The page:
(Article published in the Oct 20,2003 issue of TODAY, Business Section)
A number of people
who were not distracted by attributions of wrong doing on the part of
Gloria Tan Climaco and unsavory references to the law firm of Villaraza
and Angangco, were nevertheless perplexed with the news that Fraport AG
Frankfurt Airport Services Worldwide (Fraport) had, in a letter last
month, requested arbitration by the World Bankís International Centre
for Settlement of Investment Disputes (ICSID) of its dispute with the
Philippine government over its investments in the Philippine International
Air Terminal Co., Inc. (PIATCO).
World Bank has an arbitration center? A mere letter was used to lodge the
request? Can the Philippines, a sovereign state, dragged into
arbitration by a private entity? For those who wish to understand
the legal framework of what will undoubtedly hug the headlines for many
days to come, here are some facts and figures as well as unsolicited
comments and observations.
was not just a letter, as we generally under what a letter is, but instead
a formal 35-page (exclusive of cover and attachments) request for
arbitration, replete with lawyerly prose and ringing with media manís
spin, that was lodged with the ICSID. The ICSID, on the other hand,
is not a department, a subsidiary, or a part of the World Bank. It
is an autonomous body established under an international convention, but,
undoubtedly, it has strong links with the World Bank.
1966, the World Bank and its President have often been asked to assist,
and have in fact assisted, in the settlement of disputes among the
bankís member countries, on the one hand, and nationals of other member
countries, on the other regarding the investments of the latter in the
former. One of the major reasons for the establishment of the ICSID
is to enable the World Bank and its staff avoid being involved in such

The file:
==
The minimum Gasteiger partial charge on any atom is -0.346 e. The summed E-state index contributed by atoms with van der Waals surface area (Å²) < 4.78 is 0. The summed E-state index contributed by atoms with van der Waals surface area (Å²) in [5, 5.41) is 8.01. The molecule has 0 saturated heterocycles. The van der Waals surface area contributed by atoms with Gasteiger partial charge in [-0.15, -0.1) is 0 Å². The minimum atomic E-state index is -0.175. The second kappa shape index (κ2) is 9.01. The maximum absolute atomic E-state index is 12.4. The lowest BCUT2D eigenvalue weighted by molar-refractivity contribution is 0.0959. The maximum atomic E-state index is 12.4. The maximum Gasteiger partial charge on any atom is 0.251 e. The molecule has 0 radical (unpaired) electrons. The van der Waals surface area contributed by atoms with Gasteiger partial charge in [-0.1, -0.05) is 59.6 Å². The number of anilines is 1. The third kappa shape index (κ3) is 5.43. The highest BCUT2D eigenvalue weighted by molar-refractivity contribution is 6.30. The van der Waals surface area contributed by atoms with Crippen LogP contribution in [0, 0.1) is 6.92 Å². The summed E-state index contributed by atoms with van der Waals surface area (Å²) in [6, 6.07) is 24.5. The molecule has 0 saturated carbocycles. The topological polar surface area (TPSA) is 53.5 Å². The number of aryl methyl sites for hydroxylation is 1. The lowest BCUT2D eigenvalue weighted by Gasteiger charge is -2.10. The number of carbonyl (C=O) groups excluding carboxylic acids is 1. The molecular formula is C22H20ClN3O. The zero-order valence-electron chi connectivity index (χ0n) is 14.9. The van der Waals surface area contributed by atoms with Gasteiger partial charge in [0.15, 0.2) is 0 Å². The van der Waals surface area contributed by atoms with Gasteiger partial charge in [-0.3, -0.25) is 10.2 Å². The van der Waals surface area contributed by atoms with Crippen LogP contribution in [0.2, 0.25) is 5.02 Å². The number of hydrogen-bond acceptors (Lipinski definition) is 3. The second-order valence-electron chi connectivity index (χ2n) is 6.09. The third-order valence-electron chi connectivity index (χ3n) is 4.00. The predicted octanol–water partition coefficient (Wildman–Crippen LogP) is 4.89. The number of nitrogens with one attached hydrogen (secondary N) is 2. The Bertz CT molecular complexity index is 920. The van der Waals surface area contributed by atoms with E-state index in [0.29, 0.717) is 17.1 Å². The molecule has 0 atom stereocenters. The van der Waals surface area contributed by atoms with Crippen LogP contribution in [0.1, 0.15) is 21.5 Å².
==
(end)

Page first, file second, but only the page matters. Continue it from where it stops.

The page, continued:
after a number of consultations with member countries, the executive
directors of the World Bank submitted, on March 18, 1965, for
consideration and eventual signature and ratification of, a convention, or
a multinational agreement, that would provide facilities for conciliation
and arbitration of investment disputes between a contracting state and the
nationals of another contracting state. The convention, establishing
the ICSID, was ratified, initially, by 20 countries and thus entered into
force on October 14, 1966. Other countries since then have ratified
the convention and by December 15, 2002, 136 countries have become
Philippines signed the convention September 26, 1978. It deposited
the instrument of ratification on November 17, 1978, and the entry into
force of the convention, with respect to the Philippines, was one month
thereafter. Germany, of which Fraport is a national, signed on
January 27, 1966; deposited ratification on
April 18, 1969 and was bound on May 18, 1969.
25(1) of the Convention describes the jurisdiction of the centre as
extending to any legal dispute arising directly out of an investment,
between a contracting state and a national of another contracting state
which the parties consent in writing to submit to the centre. Hence,
voluntary submission is a key to invoking the involvement of the centre in
the resolution of the dispute.
rules are loose about the existence of consent. For instance,